It is a myth to suggest that Australia needs large-scale 'foreign investment'. 80 per cent of total investment capital in Australia's economy is local, but too much of it is being 'misallocated' into relatively unproductive assets like housing: CLICK HERE
Our HOUSING and JOBS & ECONOMY policies address this issue of capital misallocation.
Australia should ensure that all foreign investment is in the long term national interest.
Policy Methods (Federal)
To help achieve this Australia should:
- Clearly differentiate between foreign investment and foreign ownership.
- Restrict the purchase of all Australian natural resources, including land, water, minerals and energy resources to Australian citizens and minimum 75 per cent Australian-owned entities.(1)
- Restrict the purchase of Australian residential property and land for residential development (housing) to Australian citizens, longer term (5 year) permanent residents, and minimum 75 per cent Australian-owned entities (see HOUSING AFFORDABILITY policy).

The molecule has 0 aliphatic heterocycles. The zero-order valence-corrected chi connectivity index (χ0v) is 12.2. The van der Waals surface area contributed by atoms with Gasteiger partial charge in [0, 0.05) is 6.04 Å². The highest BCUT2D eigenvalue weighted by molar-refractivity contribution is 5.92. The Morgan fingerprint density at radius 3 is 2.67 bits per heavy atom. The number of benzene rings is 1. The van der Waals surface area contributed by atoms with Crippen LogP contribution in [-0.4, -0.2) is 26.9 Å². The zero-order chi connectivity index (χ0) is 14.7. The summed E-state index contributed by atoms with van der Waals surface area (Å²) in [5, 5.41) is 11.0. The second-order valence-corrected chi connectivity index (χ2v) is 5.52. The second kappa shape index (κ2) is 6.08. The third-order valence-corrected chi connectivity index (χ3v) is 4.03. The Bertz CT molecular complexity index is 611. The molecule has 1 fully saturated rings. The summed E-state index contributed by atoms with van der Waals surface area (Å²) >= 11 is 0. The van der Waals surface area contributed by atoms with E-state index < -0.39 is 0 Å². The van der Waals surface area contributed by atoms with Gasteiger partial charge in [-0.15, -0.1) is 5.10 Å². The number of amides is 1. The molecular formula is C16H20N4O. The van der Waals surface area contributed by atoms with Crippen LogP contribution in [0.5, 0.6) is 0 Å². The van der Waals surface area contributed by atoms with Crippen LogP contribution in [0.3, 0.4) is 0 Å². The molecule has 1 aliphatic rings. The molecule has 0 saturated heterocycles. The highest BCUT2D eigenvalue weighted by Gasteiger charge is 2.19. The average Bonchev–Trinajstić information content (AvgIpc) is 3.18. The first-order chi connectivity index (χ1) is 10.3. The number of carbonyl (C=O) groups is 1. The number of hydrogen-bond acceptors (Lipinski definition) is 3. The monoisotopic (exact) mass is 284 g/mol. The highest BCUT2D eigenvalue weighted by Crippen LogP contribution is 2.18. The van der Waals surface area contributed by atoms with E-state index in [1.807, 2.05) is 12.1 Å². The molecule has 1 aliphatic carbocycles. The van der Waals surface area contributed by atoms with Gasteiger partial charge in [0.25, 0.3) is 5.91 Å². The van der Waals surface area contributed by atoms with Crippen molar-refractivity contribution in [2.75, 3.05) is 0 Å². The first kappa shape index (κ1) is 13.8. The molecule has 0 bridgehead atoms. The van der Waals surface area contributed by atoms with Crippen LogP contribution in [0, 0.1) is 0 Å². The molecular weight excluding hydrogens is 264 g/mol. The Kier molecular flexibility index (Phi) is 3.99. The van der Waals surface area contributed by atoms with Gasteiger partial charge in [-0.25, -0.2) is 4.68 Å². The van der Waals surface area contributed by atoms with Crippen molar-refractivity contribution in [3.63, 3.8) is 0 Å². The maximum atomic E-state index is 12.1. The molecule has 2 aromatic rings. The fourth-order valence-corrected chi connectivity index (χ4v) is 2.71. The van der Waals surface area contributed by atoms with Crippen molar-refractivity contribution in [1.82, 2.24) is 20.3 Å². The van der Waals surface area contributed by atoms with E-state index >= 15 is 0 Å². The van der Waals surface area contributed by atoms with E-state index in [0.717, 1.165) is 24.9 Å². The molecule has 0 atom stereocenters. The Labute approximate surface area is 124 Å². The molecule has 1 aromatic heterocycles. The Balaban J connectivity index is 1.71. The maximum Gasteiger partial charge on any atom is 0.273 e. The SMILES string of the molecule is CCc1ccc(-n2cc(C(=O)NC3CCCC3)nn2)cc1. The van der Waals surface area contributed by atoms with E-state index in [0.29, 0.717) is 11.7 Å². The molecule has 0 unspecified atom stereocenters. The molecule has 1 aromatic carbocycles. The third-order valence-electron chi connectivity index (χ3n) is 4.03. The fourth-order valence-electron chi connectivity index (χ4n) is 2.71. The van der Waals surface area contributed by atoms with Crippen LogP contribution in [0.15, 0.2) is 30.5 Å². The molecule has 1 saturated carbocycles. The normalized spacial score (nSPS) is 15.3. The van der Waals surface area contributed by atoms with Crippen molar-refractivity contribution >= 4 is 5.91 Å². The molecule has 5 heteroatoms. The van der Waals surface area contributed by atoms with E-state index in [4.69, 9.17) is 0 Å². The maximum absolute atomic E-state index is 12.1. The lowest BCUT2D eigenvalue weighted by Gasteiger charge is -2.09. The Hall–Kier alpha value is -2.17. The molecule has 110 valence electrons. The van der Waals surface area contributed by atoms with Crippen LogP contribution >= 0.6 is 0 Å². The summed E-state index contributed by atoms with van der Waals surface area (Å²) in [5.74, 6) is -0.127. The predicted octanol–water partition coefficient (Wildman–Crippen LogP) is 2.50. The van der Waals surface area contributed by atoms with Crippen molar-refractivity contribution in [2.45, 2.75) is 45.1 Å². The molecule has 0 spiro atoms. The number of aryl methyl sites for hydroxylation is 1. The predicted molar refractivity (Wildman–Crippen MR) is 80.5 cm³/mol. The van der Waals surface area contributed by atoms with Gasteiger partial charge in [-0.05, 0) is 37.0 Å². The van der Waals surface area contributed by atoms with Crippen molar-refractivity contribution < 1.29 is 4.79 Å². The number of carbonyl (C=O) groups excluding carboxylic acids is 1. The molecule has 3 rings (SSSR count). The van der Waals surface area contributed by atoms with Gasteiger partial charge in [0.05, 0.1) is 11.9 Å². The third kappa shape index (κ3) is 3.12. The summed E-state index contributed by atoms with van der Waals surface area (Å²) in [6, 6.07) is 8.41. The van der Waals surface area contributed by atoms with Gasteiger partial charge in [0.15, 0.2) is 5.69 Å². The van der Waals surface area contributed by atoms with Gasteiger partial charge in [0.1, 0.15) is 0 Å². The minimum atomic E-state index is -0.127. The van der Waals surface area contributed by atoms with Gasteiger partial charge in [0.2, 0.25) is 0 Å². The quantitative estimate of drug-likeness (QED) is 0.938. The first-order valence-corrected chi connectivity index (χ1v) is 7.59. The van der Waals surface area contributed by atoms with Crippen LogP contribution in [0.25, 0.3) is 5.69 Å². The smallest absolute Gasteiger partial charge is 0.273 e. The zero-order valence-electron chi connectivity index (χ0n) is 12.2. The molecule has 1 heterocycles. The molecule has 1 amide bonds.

- Determine a clearer definition of the national interest, with public consultation, and maintain a strict and long term interpretation of the national interest when assessing foreign investment proposals. To determine a clearer definition of the long term national interest, Australia should hold a national enquiry into the long term costs and benefits of foreign investment, foreign ownership and ‘free trade’ agreements, including impacts on local production, employment, taxation revenue, inflation, balance of trade, foreign debt, profit flows and sovereignty.
- Also see HOUSING and ECONOMY & JOBS (with particular reference to re-allocation of Australian investment capital) policies.
- Ownership of land is not necessary for a foreign entity to conduct business in Australia. Land can be rented or leased. Permitting foreign ownership of land causes land values to be inflated, increasing costs of production and costs of living for Australians. Agricultural, industrial and urban development can be financed by foreign (though preferably local) debt-raising, rather than majority equity sale.
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